Violent crime is on the rise throughout Maryland.
Last week saw a gunman open fire in a Smithsburg factory killing three and injuring four others.
The year is not yet even half over and already there have been more than 150 homicides in Baltimore, mostly by shooting, according to the Baltimore Police Department. That trend puts Baltimore on pace to surpass more than 300 homicides by the end of the year, which has been the case since at least 2017.Read More
The governor added: “Thinking that you can improve law enforcement by defunding the police is like saying that you want to improve education by defunding the schools. It is absurd. It is ridiculous.”Read More
Gov. Larry Hogan Friday unveiled an $150 million initiative aimed at providing additional support for the state’s law enforcement agencies and victims of violent crime.Read More
If you’re like me, you watch one of the local Baltimore news stations when you’re putting on your jammies at the end of a long day. With luck and cool sheets, you’ll be asleep before you hear the lead stories about murder and mayhem in the big city.Read More
State Roundup: As police reform hearings start, Senate Republicans continue to emphasize their opposition
As police reform hearings start, Senate Republicans continue to emphasize their dislike of bill proposals.Read More
Baltimore City Council President Brandon Scott said if he is elected mayor of Baltimore he will take concerted action to address police misconduct.Read More
Former Maryland Attorney General Doug Gansler said Gov. Larry Hogan’s proposal to allocate more resources to fight violent crime in Baltimore City is well-intentioned but is only a temporary solution to the problem. Gansler, a Democrat who served from 2007-2015, said: “The long-term solution is to make sure that we have proper leadership going forward, innovative thinking, innovative ideas — to bring down dramatically the crime rate.Read More
Gov. Larry Hogan previews his $47.9 billion budget, saying it shows fiscal responsibility while attacking crime problems and education without raising taxes; Sen. Smith offers bill to prevent landlord bias against housing voucher tenants; prosecutors seek to fix quirk in law that allows first-degree murderers, rapists to be eligible for parole earlier than second-degree offenders; carbon tax proposal returns with education funding component; four Montgomery County delegates to seek seats at Democratic National Convention; new poll finds Vignarajah leading Scott for Baltimore City mayor; and probe under way into death of 17-year-old special ed student.Read More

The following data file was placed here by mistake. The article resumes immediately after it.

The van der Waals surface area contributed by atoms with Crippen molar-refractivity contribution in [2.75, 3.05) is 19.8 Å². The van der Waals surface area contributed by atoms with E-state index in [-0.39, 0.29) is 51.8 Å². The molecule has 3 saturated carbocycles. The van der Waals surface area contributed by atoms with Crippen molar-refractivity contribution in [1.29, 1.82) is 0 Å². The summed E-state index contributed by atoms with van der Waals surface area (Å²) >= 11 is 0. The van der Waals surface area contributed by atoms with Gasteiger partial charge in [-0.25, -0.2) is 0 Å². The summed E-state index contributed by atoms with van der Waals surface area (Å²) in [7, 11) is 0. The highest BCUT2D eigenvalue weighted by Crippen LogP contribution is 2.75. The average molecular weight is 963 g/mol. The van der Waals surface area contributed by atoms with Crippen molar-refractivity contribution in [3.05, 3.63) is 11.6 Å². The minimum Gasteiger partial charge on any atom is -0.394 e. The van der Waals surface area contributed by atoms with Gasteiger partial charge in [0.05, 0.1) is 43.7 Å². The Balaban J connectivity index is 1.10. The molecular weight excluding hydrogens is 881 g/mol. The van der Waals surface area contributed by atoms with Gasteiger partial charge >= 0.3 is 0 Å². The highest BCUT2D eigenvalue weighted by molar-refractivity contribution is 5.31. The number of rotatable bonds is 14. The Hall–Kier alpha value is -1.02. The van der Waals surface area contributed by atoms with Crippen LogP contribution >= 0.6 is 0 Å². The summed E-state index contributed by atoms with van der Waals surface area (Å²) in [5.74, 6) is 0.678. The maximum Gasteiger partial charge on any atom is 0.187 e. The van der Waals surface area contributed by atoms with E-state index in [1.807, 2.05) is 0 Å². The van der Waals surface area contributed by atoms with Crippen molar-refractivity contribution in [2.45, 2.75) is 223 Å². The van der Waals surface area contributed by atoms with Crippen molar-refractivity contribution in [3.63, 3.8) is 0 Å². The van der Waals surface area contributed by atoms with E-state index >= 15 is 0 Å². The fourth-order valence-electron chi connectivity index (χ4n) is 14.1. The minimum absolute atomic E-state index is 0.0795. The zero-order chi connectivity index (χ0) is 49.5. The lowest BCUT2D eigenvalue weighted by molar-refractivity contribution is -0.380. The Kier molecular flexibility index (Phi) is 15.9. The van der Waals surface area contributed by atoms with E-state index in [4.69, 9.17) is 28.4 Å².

Hogan touts new $47.9 billion ‘structurally balanced’ budget that prioritizes education, public safety
“This budget funds all of the state’s top priorities while maintaining $1.3 billion in reserves and limiting budget growth to 1 percent without raising taxes, without cutting services and without raiding dedicated special funds,” Hogan said at a Tuesday morning news conference at the State House.Read More
Comptroller Franchot tells crowd he’s running for governor in 2022; with the General Assembly session opening today, the Statehouse will see new House and Senate leaders: Speaker Adrienne Jones brings a quiet style to her post while incoming Senate President Bill Ferguson seeks stability during the transition; pay attention to the up and comers within the House and Senate; who are the six new members of the House and Senate?; as Gov. Hogan sets his top priorities as crime and corruption, he brushes off questions about his real estate business deals following Washington Monthly report; proposed I-270 monorail between Frederick and Montgomery counties gains traction; and with Amazon blooming in Arlington County, Va., the economic split between it and Montgomery County, Md., grows.Read More
By Bryan Renbaum @BryanRenbaum firstname.lastname@example.org A day ahead of the start of...Read More
The head of the union representing parole and probation officers is taking strong exception to the letter from the acting head of the division that we published last week, “Probation caseloads are taken out of context.” That in turn was a response to our initial article, “Probation officers are stretched too thin, union head says.”Read More
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